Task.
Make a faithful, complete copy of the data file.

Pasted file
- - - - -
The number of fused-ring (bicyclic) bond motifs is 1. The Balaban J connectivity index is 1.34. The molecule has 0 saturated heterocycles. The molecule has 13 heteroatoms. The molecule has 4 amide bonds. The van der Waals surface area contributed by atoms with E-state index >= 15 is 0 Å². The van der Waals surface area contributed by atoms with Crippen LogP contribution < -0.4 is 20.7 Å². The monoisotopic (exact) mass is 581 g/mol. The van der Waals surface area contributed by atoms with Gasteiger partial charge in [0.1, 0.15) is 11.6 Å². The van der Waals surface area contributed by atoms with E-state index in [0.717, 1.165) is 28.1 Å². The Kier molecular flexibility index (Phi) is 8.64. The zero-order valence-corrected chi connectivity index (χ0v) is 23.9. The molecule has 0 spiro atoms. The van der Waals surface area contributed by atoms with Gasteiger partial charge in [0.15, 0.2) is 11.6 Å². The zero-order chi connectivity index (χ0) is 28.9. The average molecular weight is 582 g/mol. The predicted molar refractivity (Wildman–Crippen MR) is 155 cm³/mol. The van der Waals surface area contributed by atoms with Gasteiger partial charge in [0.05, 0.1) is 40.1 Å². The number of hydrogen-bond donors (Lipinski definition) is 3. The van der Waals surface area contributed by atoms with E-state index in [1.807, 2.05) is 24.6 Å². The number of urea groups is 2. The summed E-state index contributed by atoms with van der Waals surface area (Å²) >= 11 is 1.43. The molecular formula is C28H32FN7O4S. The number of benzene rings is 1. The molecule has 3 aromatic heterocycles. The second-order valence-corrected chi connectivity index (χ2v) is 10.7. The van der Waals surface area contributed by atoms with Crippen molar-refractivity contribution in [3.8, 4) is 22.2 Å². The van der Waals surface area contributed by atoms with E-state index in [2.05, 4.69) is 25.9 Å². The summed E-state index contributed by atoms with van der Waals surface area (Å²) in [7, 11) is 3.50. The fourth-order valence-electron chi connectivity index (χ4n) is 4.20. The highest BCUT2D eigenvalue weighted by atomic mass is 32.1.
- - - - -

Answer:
The number of fused-ring (bicyclic) bond motifs is 1. The Balaban J connectivity index is 1.34. The molecule has 0 saturated heterocycles. The molecule has 13 heteroatoms. The molecule has 4 amide bonds. The van der Waals surface area contributed by atoms with E-state index >= 15 is 0 Å². The van der Waals surface area contributed by atoms with Crippen LogP contribution < -0.4 is 20.7 Å². The monoisotopic (exact) mass is 581 g/mol. The van der Waals surface area contributed by atoms with Gasteiger partial charge in [0.1, 0.15) is 11.6 Å². The van der Waals surface area contributed by atoms with E-state index in [0.717, 1.165) is 28.1 Å². The Kier molecular flexibility index (Phi) is 8.64. The zero-order valence-corrected chi connectivity index (χ0v) is 23.9. The molecule has 0 spiro atoms. The van der Waals surface area contributed by atoms with Gasteiger partial charge in [0.15, 0.2) is 11.6 Å². The zero-order chi connectivity index (χ0) is 28.9. The average molecular weight is 582 g/mol. The predicted molar refractivity (Wildman–Crippen MR) is 155 cm³/mol. The van der Waals surface area contributed by atoms with Gasteiger partial charge in [0.05, 0.1) is 40.1 Å². The number of hydrogen-bond donors (Lipinski definition) is 3. The van der Waals surface area contributed by atoms with E-state index in [1.807, 2.05) is 24.6 Å². The number of urea groups is 2. The summed E-state index contributed by atoms with van der Waals surface area (Å²) >= 11 is 1.43. The molecular formula is C28H32FN7O4S. The number of benzene rings is 1. The molecule has 3 aromatic heterocycles. The second-order valence-corrected chi connectivity index (χ2v) is 10.7. The van der Waals surface area contributed by atoms with Crippen molar-refractivity contribution in [3.8, 4) is 22.2 Å². The van der Waals surface area contributed by atoms with E-state index in [2.05, 4.69) is 25.9 Å². The summed E-state index contributed by atoms with van der Waals surface area (Å²) in [7, 11) is 3.50. The fourth-order valence-electron chi connectivity index (χ4n) is 4.20. The highest BCUT2D eigenvalue weighted by atomic mass is 32.1.